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Signing Black in America

24 February 2021 @ 12:00 pm - 1:00 pm

Our guests will first present the Black ASL project and the documentary Signing Black ; a Q & A period will then follow the showing of the documentary.

Signing Black in America is the first documentary about Black ASL: the unique dialect of American Sign Language (ASL) that developed within historically segregated African American Deaf communities. Black ASL today conveys an identity and sense of belonging that mirrors spoken language varieties of the African American hearing community.  Different uses of space, hand use, directional movement, and facial expression are ways that Black ASL distinguishes itself as a vibrant dialect of American Sign Language. The African American Deaf community is now embracing their unique variety as a symbol of solidarity and a vital part of their identity.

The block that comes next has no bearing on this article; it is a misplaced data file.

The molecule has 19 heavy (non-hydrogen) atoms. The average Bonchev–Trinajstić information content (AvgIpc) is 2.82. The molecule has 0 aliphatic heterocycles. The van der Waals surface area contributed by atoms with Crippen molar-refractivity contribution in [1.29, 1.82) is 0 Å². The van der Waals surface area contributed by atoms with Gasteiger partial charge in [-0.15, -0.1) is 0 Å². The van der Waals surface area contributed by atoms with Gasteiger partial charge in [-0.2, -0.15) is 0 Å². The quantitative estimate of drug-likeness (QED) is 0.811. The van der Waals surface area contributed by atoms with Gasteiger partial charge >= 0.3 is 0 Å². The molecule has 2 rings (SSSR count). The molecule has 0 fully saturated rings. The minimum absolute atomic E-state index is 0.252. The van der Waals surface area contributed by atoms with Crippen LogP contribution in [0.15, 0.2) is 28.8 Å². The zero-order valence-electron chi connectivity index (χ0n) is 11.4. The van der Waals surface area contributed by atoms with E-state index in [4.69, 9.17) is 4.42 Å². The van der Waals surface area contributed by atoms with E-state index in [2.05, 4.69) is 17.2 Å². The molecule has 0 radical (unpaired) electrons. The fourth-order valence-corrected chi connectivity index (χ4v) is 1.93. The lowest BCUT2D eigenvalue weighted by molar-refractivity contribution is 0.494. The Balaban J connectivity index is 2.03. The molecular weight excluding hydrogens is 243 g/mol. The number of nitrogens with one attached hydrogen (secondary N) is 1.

Carolyn McCaskill and Ceil Lucas, Gallaudet University

Robert Bayley, University of California, Davis  

Joseph Hill, National Technical Institute for the Deaf/Rochester Institute of Technology

Early work on Black signing:  

Black signs were discussed by Carl Croneberg in an appendix to Stokoe, Casterline and Croneberg’s ASL dictionary in 1965 and in James Woodward’s 1976 Language in Society article about Black Southern Signing.

Transmission of ASL

Most Deaf children are born to hearing parents. Traditionally, residential schools are the sites where many children learn ASL.

Segregated Deaf schools in the South

The first school in the south for Black Deaf children was founded in North Carolina in 1869. The last school to be integrated was in Louisiana, in 1978. Black and White children were segregated for more than 100 years, ample time for a separate variety to develop.

Sign language interpreters will be present during this event